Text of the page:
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Scalaz Features for Everyday Usage Part 3: State Monad, Writer Monad, and Lenses

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Scalaz Features for Everyday Usage Part 3: State Monad, Writer Monad, and Lenses

In Part 3 of this series Monads and Lenses are introduced with code samples, with a focus on stuff that is practical to use.

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In this article in the mini-series on Scalaz, we'll look at a couple of additional monads and patterns available in Scalaz. Once again, we'll look at stuff that is practical to use and avoid the inner details or Scalaz. To be more precise, in this article we'll look at:

  • Writer monad: Keep track of a sort of logging during a set of operations
  • State monad: Have an easy way of tracking state across a set of computations
  • Lenses: Easily access deeply nested attributes and make copying case classes more convenient

We'll start with one of the additional monads provided by Scalaz.

Image title


Writer Monad

Basically each writer has a log and a return value. This way you can just write your clean code, and at a later point determine what you want to do with the logging (e.g validate it in a test, output it to the console, or to some log file). So for instance, we could use a writer to keep track of the operations we've executed to get to some specific value.

So let's look at the code and see how this thing works:

import scalaz._
import Scalaz._

object WriterSample extends App {

  // the left side can be any monoid. E.g something which support
  // concatenation and has an empty function: e.g. String, List, Set etc.
  type Result[T] = Writer[List[String], T]

  def doSomeAction() : Result[Int] = {
    // do the calculation to get a specific result
    val res = 10
    // create a writer by using set
    res.set(List(s"Doing some action and returning res"))
  }

  def doingAnotherAction(b: Int) : Result[Int] = {
    // do the calculation to get a specific result
    val res = b * 2
    // create a writer by using set
    res.set(List(s"Doing another action and multiplying $b with 2"))
  }

  def andTheFinalAction(b: Int) : Result[String] = {
    val res = s"bb:$b:bb"

    // create a writer by using set
    res.set(List(s"Final action is setting $b to a string"))
  }

  // returns a tuple (List, Int)
  println(doSomeAction().run)

  val combined = for {
    a <- doSomeAction()
    b <- doingAnotherAction(a)
    c <- andTheFinalAction(b)
  } yield c

  // Returns a tuple: (List, String)
  println(combined.run)
}

In this sample we've got three operations that do something. In this case, they don't really do that much, but that doesn't matter. The main thing is that instead of returning a value, we return a Writer (note that we could have also created the writer in the for comprehension), by using the set function. When we call run on a Writer, we don't just get the result of the operation, but also the aggregated values collected by the Writer. So when we write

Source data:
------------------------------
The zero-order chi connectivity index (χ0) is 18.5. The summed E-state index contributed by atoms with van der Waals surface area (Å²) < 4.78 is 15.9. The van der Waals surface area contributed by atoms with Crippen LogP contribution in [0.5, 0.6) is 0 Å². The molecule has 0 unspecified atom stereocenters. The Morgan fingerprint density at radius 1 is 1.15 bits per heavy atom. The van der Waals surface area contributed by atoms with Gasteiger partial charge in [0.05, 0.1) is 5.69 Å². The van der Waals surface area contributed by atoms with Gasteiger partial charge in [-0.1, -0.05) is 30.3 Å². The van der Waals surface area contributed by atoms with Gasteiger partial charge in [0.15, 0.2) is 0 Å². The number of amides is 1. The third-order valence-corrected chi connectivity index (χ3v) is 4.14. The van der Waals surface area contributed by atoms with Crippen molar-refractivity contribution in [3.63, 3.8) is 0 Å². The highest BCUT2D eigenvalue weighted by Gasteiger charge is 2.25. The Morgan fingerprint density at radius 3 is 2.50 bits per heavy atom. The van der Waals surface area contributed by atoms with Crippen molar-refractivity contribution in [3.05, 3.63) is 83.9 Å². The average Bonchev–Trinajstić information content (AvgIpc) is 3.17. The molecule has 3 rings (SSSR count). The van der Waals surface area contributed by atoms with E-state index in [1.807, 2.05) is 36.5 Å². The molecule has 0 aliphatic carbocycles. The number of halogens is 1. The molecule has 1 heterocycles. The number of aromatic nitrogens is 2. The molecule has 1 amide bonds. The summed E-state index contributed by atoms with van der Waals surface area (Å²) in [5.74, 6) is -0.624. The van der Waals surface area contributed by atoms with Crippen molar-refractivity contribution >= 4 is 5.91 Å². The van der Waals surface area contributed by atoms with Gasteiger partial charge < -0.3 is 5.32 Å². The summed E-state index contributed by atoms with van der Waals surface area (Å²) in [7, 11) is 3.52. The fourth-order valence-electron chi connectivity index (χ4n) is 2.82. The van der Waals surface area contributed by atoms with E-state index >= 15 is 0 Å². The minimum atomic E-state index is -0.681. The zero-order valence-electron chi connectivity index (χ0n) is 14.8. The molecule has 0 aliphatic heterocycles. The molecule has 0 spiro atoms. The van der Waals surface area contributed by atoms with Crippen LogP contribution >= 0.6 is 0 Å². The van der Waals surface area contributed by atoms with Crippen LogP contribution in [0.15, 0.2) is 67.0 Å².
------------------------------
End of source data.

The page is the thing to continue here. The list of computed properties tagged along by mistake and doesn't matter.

type Result[T] = Writer[List[String], T]

def doSomeAction() : Result[Int] = {
  // do the calculation to get a specific result
  val res = 10
  // create a writer by using set
  res.set(List(s"Doing some action and returning res"))
}

println(doSomeAction().run)

The result looks like this: (List(Doing some action and returning res),10). Not that exciting, but it becomes more interesting when we start using the writers in a for-comprehension.

val combined = for {
  a <- doSomeAction()
  b <- doingAnotherAction(a)
  c <- andTheFinalAction(b)
} yield c

// Returns a tuple: (List, String)
println(combined.run)

When you look at the output from this you'll see something like

(List(Doing some action and returning res,
     Doing another action and multiplying 10 with 2,
     Final action is setting 20 to a string)
 ,bb:20:bb)

As you can see we've gathered up all the different log messages in a List[String] and the resulting tuple also contains the final calculated value.

When you don't want to add the Writer instantiation in your functions you can also just create the writers in a for-comprehension like so:

  val combined2 = for {
    a <- doSomeAction1()     set(" Executing Action 1 ")   // A String is a monoid too
    b <- doSomeAction2(a)    set(" Executing Action 2 ")
    c <- doSomeAction2(b)    set(" Executing Action 3 ")
//  c <- WriterT.writer("bla", doSomeAction2(b))   // alternative construction
  } yield c

  println(combined2.run)

The result of this sample is this:

( Executing Action 1  Executing Action 2  Executing Action 3 ,5)

Cool right? For this sample we've only shown the basic Writer stuff, where the type is just a simple type. You can of course also create Writer instances from more complex types. An example of this can be found here.

State Monad

Another interesting monad is the State monad, which provides a convenient way to handle state that needs to be passed through a set of functions. You might need to keep track of results, need to pass some context around a set of functions, or require some (im)mutable context for another reason. With the (Reader monad) we already saw how you could inject some context into a function. That context, however, wasn't changeable. With the state monad, we're provided with a nice pattern we can use to pass a mutable context around in a safe and pure manner.

Let's look at some examples:

  case class LeftOver(size: Int)

  /** A state transition, representing a function `S => (S, A)`. */
  type Result[A] = State[LeftOver, A]

  def getFromState(a: Int): Result[Int] = {
    // do all kinds of computations
    State[LeftOver, Int] {
      // just return the amount of stuff we got from the state
      // and return the new state
      case x => (LeftOver(x.size - a), a)
    }
  }

  def addToState(a: Int): Result[Int] = {
    // do all kinds of computations
    State[LeftOver, Int] {